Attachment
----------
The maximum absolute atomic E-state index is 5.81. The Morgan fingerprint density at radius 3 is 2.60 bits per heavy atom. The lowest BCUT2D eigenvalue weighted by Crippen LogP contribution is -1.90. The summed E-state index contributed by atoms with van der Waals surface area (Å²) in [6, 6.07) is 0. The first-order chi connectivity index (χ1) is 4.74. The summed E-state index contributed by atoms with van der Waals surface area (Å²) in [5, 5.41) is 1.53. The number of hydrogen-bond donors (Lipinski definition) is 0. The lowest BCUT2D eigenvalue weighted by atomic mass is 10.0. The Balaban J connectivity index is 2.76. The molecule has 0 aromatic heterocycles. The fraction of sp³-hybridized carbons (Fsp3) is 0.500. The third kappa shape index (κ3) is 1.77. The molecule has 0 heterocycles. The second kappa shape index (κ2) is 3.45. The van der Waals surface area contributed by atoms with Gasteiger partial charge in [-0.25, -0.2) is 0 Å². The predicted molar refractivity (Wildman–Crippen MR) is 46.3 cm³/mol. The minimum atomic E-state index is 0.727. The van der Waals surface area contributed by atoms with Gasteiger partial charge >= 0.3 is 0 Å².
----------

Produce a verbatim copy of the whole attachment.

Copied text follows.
The maximum absolute atomic E-state index is 5.81. The Morgan fingerprint density at radius 3 is 2.60 bits per heavy atom. The lowest BCUT2D eigenvalue weighted by Crippen LogP contribution is -1.90. The summed E-state index contributed by atoms with van der Waals surface area (Å²) in [6, 6.07) is 0. The first-order chi connectivity index (χ1) is 4.74. The summed E-state index contributed by atoms with van der Waals surface area (Å²) in [5, 5.41) is 1.53. The number of hydrogen-bond donors (Lipinski definition) is 0. The lowest BCUT2D eigenvalue weighted by atomic mass is 10.0. The Balaban J connectivity index is 2.76. The molecule has 0 aromatic heterocycles. The fraction of sp³-hybridized carbons (Fsp3) is 0.500. The third kappa shape index (κ3) is 1.77. The molecule has 0 heterocycles. The second kappa shape index (κ2) is 3.45. The van der Waals surface area contributed by atoms with Gasteiger partial charge in [-0.25, -0.2) is 0 Å². The predicted molar refractivity (Wildman–Crippen MR) is 46.3 cm³/mol. The minimum atomic E-state index is 0.727. The van der Waals surface area contributed by atoms with Gasteiger partial charge >= 0.3 is 0 Å².